The only media question he responded to as he was about to be driven away from the court was: “what’s next for Nick Kyrgios?”

“Just recovery and get back on court,” Kyrgios replied.

Campbell described the shove as an act of “stupidity” and “frustration.”

She assured him his celebrity was not a factor in him avoiding a criminal record.

“You’re a young man who happens to hit the tennis ball particularly well and your name is widely recognised outside this court room,” Campbell told Kyrgrios.

“I deal with you exactly the same way as any young man in this court.”

Kyrgios’ psychologist, Sam Borenstein, said in a written report and testimony by phone that Kyrgios had suffered major depressive episodes around the time of the assault and had used alcohol and drugs to cope. Kyrgios’ mental health led to impulsive and reckless behavior.

His recent knee injury had resulted in mild to moderate symptoms of depression, but his mental health was improving, Borenstein said.

“He’s doing very well,” Borenstein said. “His mental health has improved significantly.”

“Given the history, he is still vulnerable to recurrent episodes of depression depending on life circumstances,” Borenstein added.

Lawyers for Kyrgios had sought to have charge dismissed on mental health grounds but the application was unsuccessful.

In arguing against a conviction being recorded, defense lawyer Michael Kukulies-Smith cited the opinion of Kyrgios’s manager of a “strong likelihood of sanctions and impact upon sponsorship” from a conviction. Kyrgios had faced a potential maximum 2-year prison sentence if convicted.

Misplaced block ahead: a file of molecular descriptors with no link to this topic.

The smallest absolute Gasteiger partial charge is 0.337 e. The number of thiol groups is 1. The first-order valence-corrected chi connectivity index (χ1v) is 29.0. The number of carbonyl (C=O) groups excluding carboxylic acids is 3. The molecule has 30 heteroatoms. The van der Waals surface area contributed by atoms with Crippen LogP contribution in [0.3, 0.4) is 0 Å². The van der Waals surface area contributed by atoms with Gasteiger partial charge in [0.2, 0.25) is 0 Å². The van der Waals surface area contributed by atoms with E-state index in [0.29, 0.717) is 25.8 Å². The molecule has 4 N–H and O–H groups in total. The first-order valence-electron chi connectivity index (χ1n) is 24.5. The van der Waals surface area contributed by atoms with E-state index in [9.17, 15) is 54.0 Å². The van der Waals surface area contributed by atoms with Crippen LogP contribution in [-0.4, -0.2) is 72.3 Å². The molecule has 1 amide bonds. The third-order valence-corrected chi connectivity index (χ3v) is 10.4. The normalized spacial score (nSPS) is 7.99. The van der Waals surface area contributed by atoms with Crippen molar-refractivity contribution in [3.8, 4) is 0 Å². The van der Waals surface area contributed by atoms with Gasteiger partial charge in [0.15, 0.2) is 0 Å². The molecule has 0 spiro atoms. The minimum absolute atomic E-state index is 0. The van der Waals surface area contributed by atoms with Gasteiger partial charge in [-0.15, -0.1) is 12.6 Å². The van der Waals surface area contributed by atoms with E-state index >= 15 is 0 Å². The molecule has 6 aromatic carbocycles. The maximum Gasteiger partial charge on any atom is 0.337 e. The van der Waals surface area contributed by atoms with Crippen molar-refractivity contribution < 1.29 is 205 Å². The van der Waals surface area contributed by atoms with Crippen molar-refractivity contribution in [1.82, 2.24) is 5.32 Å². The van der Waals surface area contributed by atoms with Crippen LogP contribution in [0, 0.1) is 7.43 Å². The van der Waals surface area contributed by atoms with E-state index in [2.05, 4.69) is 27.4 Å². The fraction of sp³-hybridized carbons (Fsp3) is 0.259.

The assault occurred when Kyrgios had been attempting to leave Passari during an argument late Jan. 10, 2021, outside her apartment in the inner-Canberra suburb of Kingston.

He called an Uber but Passari stood in the way of him closing the front passenger door. The driver wouldn’t leave with the door open.

Kyrgios eventually pushed Passari’s shoulders backward with open palms, causing her to fall to the pavement and graze her knee, according to agreed facts read to the court.

Passari signed a police statement alleging the assault 11 months later, after her relationship with Kyrgios had ended.

His current partner, Costeen Hatzi, wrote in a character reference that she had no concerns of such violence in her relationship. Hatzi was among Kyrgios’ supporters who sat behind him in court.

Kyrgios, wearing a dark suit and using the crutches for support, first spoke in court when the magistrate asked him if he could stand to enter a plea.

Kyrgios replied: “Yep, no worries, Your Honor,” as he rose to plead guilty.

In February last year, Kyrgios opened up about his performance at the 2019 Australian Open, saying what appeared to be a positive time in his life had been “one of my darkest periods.”

“I was lonely, depressed, negative, abusing alcohol, drugs, pushed away family and friends,” he wrote on Instagram. “I felt as if I couldn’t talk or trust anyone. This was a result of not opening up and refusing to lean on my loved ones and simply just push myself little by little to be positive.”

Kyrgios made further references to his mental health struggles during his runs last year to the final at Wimbledon and the quarterfinals at the U.S. Open.

After ending Daniil Medvedev’s U.S. Open title defense last September to reach the quarterfinals, Kyrgios expressed pride at lifting himself out of “some really tough situations, mentally” and “some really scary places” off the court.

The 27-year-old Kyrgios had a career setback last month when he withdrew from the Australian Open because the knee injury which later required arthroscopic surgery.